The site encourages a little friendly competition. It gives members icons to declare their affection for another member's pet. For dogs, it's bones. For cats, it's fish. The bones and fish eventually expire, forcing members to continually update their declarations of friendship. "Bones come and go pretty fast, so it is an ongoing joke that when your bone count gets low, then you make a post on the message board saying that you are starving and you need more treats. Other dogs just rush over and give more bones," Workman said.
Zealies are another way of letting Dogster or Catster members know you're admiring their pet. Zealies are a virtual currency. A zealie buys one rosette, which is a rotating icon such as an apple, heart or blue ribbon that disappears after one month. A yellow star costs five zealies, but it lasts forever.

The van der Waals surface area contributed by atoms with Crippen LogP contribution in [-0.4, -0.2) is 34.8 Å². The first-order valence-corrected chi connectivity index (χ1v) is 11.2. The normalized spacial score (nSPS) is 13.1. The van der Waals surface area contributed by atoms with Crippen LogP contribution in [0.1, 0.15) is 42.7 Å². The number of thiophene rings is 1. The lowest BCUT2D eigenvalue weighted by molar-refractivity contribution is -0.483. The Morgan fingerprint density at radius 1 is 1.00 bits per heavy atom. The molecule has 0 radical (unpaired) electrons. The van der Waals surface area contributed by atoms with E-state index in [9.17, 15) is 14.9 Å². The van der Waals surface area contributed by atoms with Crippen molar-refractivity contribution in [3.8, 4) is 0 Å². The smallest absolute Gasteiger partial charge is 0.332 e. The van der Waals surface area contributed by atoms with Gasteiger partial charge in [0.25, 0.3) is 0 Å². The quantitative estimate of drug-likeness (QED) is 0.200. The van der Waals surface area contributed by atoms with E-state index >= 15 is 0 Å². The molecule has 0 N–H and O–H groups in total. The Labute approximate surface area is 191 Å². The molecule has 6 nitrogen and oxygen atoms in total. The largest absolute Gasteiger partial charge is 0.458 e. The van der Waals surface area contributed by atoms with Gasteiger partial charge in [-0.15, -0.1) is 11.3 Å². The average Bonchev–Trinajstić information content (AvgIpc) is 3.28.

Although they're virtual treats, stars and rosettes are real gifts. Members receive some complimentary zealies, but additional ones are available for purchase.
Zealie packages range from 20 for $5 to 500 for $100. Workman hasn't bought any zealies, but Young purchased $20 worth to dole out to pup pals. She's happy to give out stars and rosettes to other dogs, since she knows how good it feels when Otis, a wire fox terrier, and her other dogs receive treats.
"It starts as a novelty, but then your dog becomes popular. Otis has this little fan following," Young said.
By the numbers
- 329,916 dogs on Dogster.com .
- 298 Vancouver dogs on Dogster.com.
- 2,195 dogs named Lucy (most popular female name).
- 2,225 dogs named Buddy (most popular male name).
- 137,471 cats on Catster.com .
- 166 Vancouver cats on Catster.com .
- 609 cats named Chloe (most popular female name).
- 577 cats named Tigger (most popular male name).
Sources: Dogster.com and Catster.com . Numbers current as of late last week.
Mary Ann Albright can be reached at 360-759-8019 or email@example.com